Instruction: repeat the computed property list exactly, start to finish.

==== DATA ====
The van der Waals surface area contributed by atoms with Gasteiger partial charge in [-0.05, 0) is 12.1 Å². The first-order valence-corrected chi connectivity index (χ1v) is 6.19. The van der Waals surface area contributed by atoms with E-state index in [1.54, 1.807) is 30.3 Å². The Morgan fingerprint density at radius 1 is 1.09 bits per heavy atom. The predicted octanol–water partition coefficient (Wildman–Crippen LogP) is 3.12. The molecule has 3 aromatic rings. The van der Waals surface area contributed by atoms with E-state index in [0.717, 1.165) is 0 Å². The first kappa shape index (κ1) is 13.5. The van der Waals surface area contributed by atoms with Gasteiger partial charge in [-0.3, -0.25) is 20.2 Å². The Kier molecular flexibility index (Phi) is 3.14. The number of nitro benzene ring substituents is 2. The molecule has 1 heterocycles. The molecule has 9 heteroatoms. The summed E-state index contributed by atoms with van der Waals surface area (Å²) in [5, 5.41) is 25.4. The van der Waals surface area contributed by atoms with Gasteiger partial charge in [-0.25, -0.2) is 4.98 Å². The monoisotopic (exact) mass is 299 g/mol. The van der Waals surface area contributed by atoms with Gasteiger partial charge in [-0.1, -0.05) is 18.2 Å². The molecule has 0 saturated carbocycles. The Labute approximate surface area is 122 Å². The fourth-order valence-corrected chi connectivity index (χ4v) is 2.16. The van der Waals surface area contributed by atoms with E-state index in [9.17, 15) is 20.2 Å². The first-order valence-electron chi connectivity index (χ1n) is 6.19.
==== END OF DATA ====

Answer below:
The van der Waals surface area contributed by atoms with Gasteiger partial charge in [-0.05, 0) is 12.1 Å². The first-order valence-corrected chi connectivity index (χ1v) is 6.19. The van der Waals surface area contributed by atoms with E-state index in [1.54, 1.807) is 30.3 Å². The Morgan fingerprint density at radius 1 is 1.09 bits per heavy atom. The predicted octanol–water partition coefficient (Wildman–Crippen LogP) is 3.12. The molecule has 3 aromatic rings. The van der Waals surface area contributed by atoms with E-state index in [0.717, 1.165) is 0 Å². The first kappa shape index (κ1) is 13.5. The van der Waals surface area contributed by atoms with Gasteiger partial charge in [-0.3, -0.25) is 20.2 Å². The Kier molecular flexibility index (Phi) is 3.14. The number of nitro benzene ring substituents is 2. The molecule has 1 heterocycles. The molecule has 9 heteroatoms. The summed E-state index contributed by atoms with van der Waals surface area (Å²) in [5, 5.41) is 25.4. The van der Waals surface area contributed by atoms with Gasteiger partial charge in [-0.25, -0.2) is 4.98 Å². The monoisotopic (exact) mass is 299 g/mol. The van der Waals surface area contributed by atoms with Gasteiger partial charge in [-0.1, -0.05) is 18.2 Å². The molecule has 0 saturated carbocycles. The Labute approximate surface area is 122 Å². The fourth-order valence-corrected chi connectivity index (χ4v) is 2.16. The van der Waals surface area contributed by atoms with E-state index in [9.17, 15) is 20.2 Å². The first-order valence-electron chi connectivity index (χ1n) is 6.19.